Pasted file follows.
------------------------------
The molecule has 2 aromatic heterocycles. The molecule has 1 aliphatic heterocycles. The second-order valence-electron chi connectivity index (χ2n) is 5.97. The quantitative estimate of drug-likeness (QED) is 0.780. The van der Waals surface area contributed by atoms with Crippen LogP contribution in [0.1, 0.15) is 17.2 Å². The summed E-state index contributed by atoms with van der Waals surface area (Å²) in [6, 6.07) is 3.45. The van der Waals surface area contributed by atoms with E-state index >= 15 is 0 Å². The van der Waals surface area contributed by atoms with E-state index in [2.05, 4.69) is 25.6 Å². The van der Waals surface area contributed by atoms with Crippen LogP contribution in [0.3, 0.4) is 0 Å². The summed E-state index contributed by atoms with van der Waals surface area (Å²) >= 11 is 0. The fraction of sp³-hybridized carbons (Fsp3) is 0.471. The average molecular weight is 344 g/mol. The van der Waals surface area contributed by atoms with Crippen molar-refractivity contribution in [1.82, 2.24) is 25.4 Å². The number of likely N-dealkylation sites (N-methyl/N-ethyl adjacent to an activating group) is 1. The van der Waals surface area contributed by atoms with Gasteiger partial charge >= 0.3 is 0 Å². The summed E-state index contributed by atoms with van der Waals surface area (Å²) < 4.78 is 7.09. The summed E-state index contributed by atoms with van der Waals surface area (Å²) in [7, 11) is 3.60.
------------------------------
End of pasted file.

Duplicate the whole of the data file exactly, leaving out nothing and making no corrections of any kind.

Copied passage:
The molecule has 2 aromatic heterocycles. The molecule has 1 aliphatic heterocycles. The second-order valence-electron chi connectivity index (χ2n) is 5.97. The quantitative estimate of drug-likeness (QED) is 0.780. The van der Waals surface area contributed by atoms with Crippen LogP contribution in [0.1, 0.15) is 17.2 Å². The summed E-state index contributed by atoms with van der Waals surface area (Å²) in [6, 6.07) is 3.45. The van der Waals surface area contributed by atoms with E-state index >= 15 is 0 Å². The van der Waals surface area contributed by atoms with E-state index in [2.05, 4.69) is 25.6 Å². The van der Waals surface area contributed by atoms with Crippen LogP contribution in [0.3, 0.4) is 0 Å². The summed E-state index contributed by atoms with van der Waals surface area (Å²) >= 11 is 0. The fraction of sp³-hybridized carbons (Fsp3) is 0.471. The average molecular weight is 344 g/mol. The van der Waals surface area contributed by atoms with Crippen molar-refractivity contribution in [1.82, 2.24) is 25.4 Å². The number of likely N-dealkylation sites (N-methyl/N-ethyl adjacent to an activating group) is 1. The van der Waals surface area contributed by atoms with Gasteiger partial charge >= 0.3 is 0 Å². The summed E-state index contributed by atoms with van der Waals surface area (Å²) < 4.78 is 7.09. The summed E-state index contributed by atoms with van der Waals surface area (Å²) in [7, 11) is 3.60.